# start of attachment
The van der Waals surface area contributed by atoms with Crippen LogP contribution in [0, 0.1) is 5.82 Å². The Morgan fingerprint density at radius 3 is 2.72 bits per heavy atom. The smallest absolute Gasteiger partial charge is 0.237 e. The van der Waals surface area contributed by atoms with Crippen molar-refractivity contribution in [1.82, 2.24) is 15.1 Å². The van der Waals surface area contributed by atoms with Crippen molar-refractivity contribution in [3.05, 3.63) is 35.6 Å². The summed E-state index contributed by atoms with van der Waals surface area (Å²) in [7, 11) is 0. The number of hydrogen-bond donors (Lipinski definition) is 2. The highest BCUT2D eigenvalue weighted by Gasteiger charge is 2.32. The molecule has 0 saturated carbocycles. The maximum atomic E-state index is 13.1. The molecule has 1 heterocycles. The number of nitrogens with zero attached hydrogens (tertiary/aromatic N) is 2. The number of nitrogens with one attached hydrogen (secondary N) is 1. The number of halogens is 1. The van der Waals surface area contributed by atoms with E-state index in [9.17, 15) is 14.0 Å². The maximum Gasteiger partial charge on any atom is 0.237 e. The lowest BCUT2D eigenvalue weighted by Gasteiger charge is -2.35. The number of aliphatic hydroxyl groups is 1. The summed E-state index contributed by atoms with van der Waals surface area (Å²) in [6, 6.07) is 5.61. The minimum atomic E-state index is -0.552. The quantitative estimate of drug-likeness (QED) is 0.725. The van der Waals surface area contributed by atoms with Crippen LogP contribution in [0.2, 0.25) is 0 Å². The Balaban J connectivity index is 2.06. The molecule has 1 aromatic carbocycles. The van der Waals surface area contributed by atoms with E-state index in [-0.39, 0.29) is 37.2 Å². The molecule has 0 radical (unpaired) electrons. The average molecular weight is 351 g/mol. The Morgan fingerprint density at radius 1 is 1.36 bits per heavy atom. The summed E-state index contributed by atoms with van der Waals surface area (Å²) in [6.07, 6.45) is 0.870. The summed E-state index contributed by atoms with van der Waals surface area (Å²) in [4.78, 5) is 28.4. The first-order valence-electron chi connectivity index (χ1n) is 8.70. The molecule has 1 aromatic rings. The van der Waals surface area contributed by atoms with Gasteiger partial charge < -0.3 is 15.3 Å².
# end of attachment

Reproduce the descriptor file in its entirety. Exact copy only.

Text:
The van der Waals surface area contributed by atoms with Crippen LogP contribution in [0, 0.1) is 5.82 Å². The Morgan fingerprint density at radius 3 is 2.72 bits per heavy atom. The smallest absolute Gasteiger partial charge is 0.237 e. The van der Waals surface area contributed by atoms with Crippen molar-refractivity contribution in [1.82, 2.24) is 15.1 Å². The van der Waals surface area contributed by atoms with Crippen molar-refractivity contribution in [3.05, 3.63) is 35.6 Å². The summed E-state index contributed by atoms with van der Waals surface area (Å²) in [7, 11) is 0. The number of hydrogen-bond donors (Lipinski definition) is 2. The highest BCUT2D eigenvalue weighted by Gasteiger charge is 2.32. The molecule has 0 saturated carbocycles. The maximum atomic E-state index is 13.1. The molecule has 1 heterocycles. The number of nitrogens with zero attached hydrogens (tertiary/aromatic N) is 2. The number of nitrogens with one attached hydrogen (secondary N) is 1. The number of halogens is 1. The van der Waals surface area contributed by atoms with E-state index in [9.17, 15) is 14.0 Å². The maximum Gasteiger partial charge on any atom is 0.237 e. The lowest BCUT2D eigenvalue weighted by Gasteiger charge is -2.35. The number of aliphatic hydroxyl groups is 1. The summed E-state index contributed by atoms with van der Waals surface area (Å²) in [6, 6.07) is 5.61. The minimum atomic E-state index is -0.552. The quantitative estimate of drug-likeness (QED) is 0.725. The van der Waals surface area contributed by atoms with Crippen LogP contribution in [0.2, 0.25) is 0 Å². The Balaban J connectivity index is 2.06. The molecule has 1 aromatic carbocycles. The van der Waals surface area contributed by atoms with E-state index in [-0.39, 0.29) is 37.2 Å². The molecule has 0 radical (unpaired) electrons. The average molecular weight is 351 g/mol. The Morgan fingerprint density at radius 1 is 1.36 bits per heavy atom. The summed E-state index contributed by atoms with van der Waals surface area (Å²) in [6.07, 6.45) is 0.870. The summed E-state index contributed by atoms with van der Waals surface area (Å²) in [4.78, 5) is 28.4. The first-order valence-electron chi connectivity index (χ1n) is 8.70. The molecule has 1 aromatic rings. The van der Waals surface area contributed by atoms with Gasteiger partial charge < -0.3 is 15.3 Å².